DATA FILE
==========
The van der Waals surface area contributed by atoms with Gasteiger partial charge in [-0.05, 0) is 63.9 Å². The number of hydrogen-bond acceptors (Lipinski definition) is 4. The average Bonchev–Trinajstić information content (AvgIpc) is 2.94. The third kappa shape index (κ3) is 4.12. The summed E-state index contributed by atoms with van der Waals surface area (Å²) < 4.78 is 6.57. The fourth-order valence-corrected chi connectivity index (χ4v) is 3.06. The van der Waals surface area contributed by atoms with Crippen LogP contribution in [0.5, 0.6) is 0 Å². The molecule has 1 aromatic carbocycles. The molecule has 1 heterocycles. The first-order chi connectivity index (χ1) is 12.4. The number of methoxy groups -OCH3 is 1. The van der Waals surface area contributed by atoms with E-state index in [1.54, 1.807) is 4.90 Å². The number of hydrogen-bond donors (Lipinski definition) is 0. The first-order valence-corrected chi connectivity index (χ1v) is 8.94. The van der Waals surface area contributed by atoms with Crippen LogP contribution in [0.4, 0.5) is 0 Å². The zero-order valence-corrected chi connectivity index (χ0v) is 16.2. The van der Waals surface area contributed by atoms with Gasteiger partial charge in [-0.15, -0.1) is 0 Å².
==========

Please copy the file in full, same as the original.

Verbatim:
The van der Waals surface area contributed by atoms with Gasteiger partial charge in [-0.05, 0) is 63.9 Å². The number of hydrogen-bond acceptors (Lipinski definition) is 4. The average Bonchev–Trinajstić information content (AvgIpc) is 2.94. The third kappa shape index (κ3) is 4.12. The summed E-state index contributed by atoms with van der Waals surface area (Å²) < 4.78 is 6.57. The fourth-order valence-corrected chi connectivity index (χ4v) is 3.06. The van der Waals surface area contributed by atoms with Crippen LogP contribution in [0.5, 0.6) is 0 Å². The molecule has 1 aromatic carbocycles. The molecule has 1 heterocycles. The first-order chi connectivity index (χ1) is 12.4. The number of methoxy groups -OCH3 is 1. The van der Waals surface area contributed by atoms with E-state index in [1.54, 1.807) is 4.90 Å². The number of hydrogen-bond donors (Lipinski definition) is 0. The first-order valence-corrected chi connectivity index (χ1v) is 8.94. The van der Waals surface area contributed by atoms with Crippen LogP contribution in [0.4, 0.5) is 0 Å². The zero-order valence-corrected chi connectivity index (χ0v) is 16.2. The van der Waals surface area contributed by atoms with Gasteiger partial charge in [-0.15, -0.1) is 0 Å².